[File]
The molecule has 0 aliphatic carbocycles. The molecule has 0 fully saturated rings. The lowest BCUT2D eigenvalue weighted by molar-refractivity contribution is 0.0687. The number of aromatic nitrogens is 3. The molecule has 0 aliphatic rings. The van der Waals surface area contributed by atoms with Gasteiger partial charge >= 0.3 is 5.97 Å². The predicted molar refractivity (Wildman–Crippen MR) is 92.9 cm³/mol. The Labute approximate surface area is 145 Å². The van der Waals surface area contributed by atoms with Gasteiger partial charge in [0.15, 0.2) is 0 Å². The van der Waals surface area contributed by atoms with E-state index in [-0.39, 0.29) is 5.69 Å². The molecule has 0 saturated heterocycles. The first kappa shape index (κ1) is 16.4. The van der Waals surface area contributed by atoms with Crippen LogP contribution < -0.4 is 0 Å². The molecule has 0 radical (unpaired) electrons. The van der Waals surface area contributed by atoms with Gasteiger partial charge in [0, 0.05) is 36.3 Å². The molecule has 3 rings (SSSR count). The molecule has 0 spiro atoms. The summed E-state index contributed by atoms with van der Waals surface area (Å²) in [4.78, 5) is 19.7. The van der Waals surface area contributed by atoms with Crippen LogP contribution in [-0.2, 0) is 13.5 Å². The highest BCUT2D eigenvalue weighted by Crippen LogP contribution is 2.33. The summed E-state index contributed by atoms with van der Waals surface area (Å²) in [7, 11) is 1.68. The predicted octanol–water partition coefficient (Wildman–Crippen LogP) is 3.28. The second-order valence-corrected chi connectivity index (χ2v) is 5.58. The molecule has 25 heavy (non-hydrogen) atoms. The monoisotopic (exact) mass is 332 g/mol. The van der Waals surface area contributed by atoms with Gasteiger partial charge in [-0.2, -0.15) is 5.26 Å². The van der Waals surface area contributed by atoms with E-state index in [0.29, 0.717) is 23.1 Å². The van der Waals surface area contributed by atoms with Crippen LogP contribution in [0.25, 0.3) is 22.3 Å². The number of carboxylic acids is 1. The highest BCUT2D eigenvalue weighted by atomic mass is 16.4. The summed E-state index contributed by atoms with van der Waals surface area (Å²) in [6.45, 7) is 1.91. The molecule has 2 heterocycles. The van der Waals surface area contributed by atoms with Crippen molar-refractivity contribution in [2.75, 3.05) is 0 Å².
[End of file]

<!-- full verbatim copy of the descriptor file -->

The molecule has 0 aliphatic carbocycles. The molecule has 0 fully saturated rings. The lowest BCUT2D eigenvalue weighted by molar-refractivity contribution is 0.0687. The number of aromatic nitrogens is 3. The molecule has 0 aliphatic rings. The van der Waals surface area contributed by atoms with Gasteiger partial charge >= 0.3 is 5.97 Å². The predicted molar refractivity (Wildman–Crippen MR) is 92.9 cm³/mol. The Labute approximate surface area is 145 Å². The van der Waals surface area contributed by atoms with Gasteiger partial charge in [0.15, 0.2) is 0 Å². The van der Waals surface area contributed by atoms with E-state index in [-0.39, 0.29) is 5.69 Å². The molecule has 0 saturated heterocycles. The first kappa shape index (κ1) is 16.4. The van der Waals surface area contributed by atoms with Crippen LogP contribution < -0.4 is 0 Å². The molecule has 0 radical (unpaired) electrons. The van der Waals surface area contributed by atoms with Gasteiger partial charge in [0, 0.05) is 36.3 Å². The molecule has 3 rings (SSSR count). The molecule has 0 spiro atoms. The summed E-state index contributed by atoms with van der Waals surface area (Å²) in [4.78, 5) is 19.7. The van der Waals surface area contributed by atoms with Crippen LogP contribution in [-0.2, 0) is 13.5 Å². The highest BCUT2D eigenvalue weighted by Crippen LogP contribution is 2.33. The summed E-state index contributed by atoms with van der Waals surface area (Å²) in [7, 11) is 1.68. The predicted octanol–water partition coefficient (Wildman–Crippen LogP) is 3.28. The second-order valence-corrected chi connectivity index (χ2v) is 5.58. The molecule has 25 heavy (non-hydrogen) atoms. The monoisotopic (exact) mass is 332 g/mol. The van der Waals surface area contributed by atoms with Gasteiger partial charge in [-0.2, -0.15) is 5.26 Å². The van der Waals surface area contributed by atoms with E-state index in [0.29, 0.717) is 23.1 Å². The van der Waals surface area contributed by atoms with Crippen LogP contribution in [0.25, 0.3) is 22.3 Å². The number of carboxylic acids is 1. The highest BCUT2D eigenvalue weighted by atomic mass is 16.4. The summed E-state index contributed by atoms with van der Waals surface area (Å²) in [6.45, 7) is 1.91. The molecule has 2 heterocycles. The van der Waals surface area contributed by atoms with Crippen molar-refractivity contribution in [2.75, 3.05) is 0 Å².